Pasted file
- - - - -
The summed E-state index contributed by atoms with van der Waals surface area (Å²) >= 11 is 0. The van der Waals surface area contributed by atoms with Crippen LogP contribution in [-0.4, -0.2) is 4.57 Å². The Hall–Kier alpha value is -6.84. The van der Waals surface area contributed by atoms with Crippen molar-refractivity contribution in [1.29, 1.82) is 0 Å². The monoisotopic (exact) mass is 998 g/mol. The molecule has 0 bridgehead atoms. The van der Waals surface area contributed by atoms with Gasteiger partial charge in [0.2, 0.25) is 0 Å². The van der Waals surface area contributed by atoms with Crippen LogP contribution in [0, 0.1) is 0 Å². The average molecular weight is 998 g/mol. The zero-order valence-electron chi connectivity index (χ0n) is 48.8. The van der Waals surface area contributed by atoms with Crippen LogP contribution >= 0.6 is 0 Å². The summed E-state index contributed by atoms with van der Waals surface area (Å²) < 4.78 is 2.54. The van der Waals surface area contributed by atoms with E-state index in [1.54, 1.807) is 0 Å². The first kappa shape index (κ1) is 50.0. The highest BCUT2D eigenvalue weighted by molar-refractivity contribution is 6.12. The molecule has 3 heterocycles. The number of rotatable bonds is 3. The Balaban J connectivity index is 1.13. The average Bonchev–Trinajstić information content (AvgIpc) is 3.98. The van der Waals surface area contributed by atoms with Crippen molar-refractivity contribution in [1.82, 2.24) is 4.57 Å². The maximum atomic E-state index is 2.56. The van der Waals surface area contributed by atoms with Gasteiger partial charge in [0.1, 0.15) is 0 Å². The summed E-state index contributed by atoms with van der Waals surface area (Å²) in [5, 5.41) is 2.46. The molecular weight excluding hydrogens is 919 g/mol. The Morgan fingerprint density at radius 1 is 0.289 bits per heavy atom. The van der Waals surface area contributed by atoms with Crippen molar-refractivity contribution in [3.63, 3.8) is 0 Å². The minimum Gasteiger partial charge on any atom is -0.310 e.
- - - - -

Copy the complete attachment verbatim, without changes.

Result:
The summed E-state index contributed by atoms with van der Waals surface area (Å²) >= 11 is 0. The van der Waals surface area contributed by atoms with Crippen LogP contribution in [-0.4, -0.2) is 4.57 Å². The Hall–Kier alpha value is -6.84. The van der Waals surface area contributed by atoms with Crippen molar-refractivity contribution in [1.29, 1.82) is 0 Å². The monoisotopic (exact) mass is 998 g/mol. The molecule has 0 bridgehead atoms. The van der Waals surface area contributed by atoms with Gasteiger partial charge in [0.2, 0.25) is 0 Å². The van der Waals surface area contributed by atoms with Crippen LogP contribution in [0, 0.1) is 0 Å². The average molecular weight is 998 g/mol. The zero-order valence-electron chi connectivity index (χ0n) is 48.8. The van der Waals surface area contributed by atoms with Crippen LogP contribution >= 0.6 is 0 Å². The summed E-state index contributed by atoms with van der Waals surface area (Å²) < 4.78 is 2.54. The van der Waals surface area contributed by atoms with E-state index in [1.54, 1.807) is 0 Å². The first kappa shape index (κ1) is 50.0. The highest BCUT2D eigenvalue weighted by molar-refractivity contribution is 6.12. The molecule has 3 heterocycles. The number of rotatable bonds is 3. The Balaban J connectivity index is 1.13. The average Bonchev–Trinajstić information content (AvgIpc) is 3.98. The van der Waals surface area contributed by atoms with Crippen molar-refractivity contribution in [1.82, 2.24) is 4.57 Å². The maximum atomic E-state index is 2.56. The van der Waals surface area contributed by atoms with Gasteiger partial charge in [0.1, 0.15) is 0 Å². The summed E-state index contributed by atoms with van der Waals surface area (Å²) in [5, 5.41) is 2.46. The molecular weight excluding hydrogens is 919 g/mol. The Morgan fingerprint density at radius 1 is 0.289 bits per heavy atom. The van der Waals surface area contributed by atoms with Crippen molar-refractivity contribution in [3.63, 3.8) is 0 Å². The minimum Gasteiger partial charge on any atom is -0.310 e.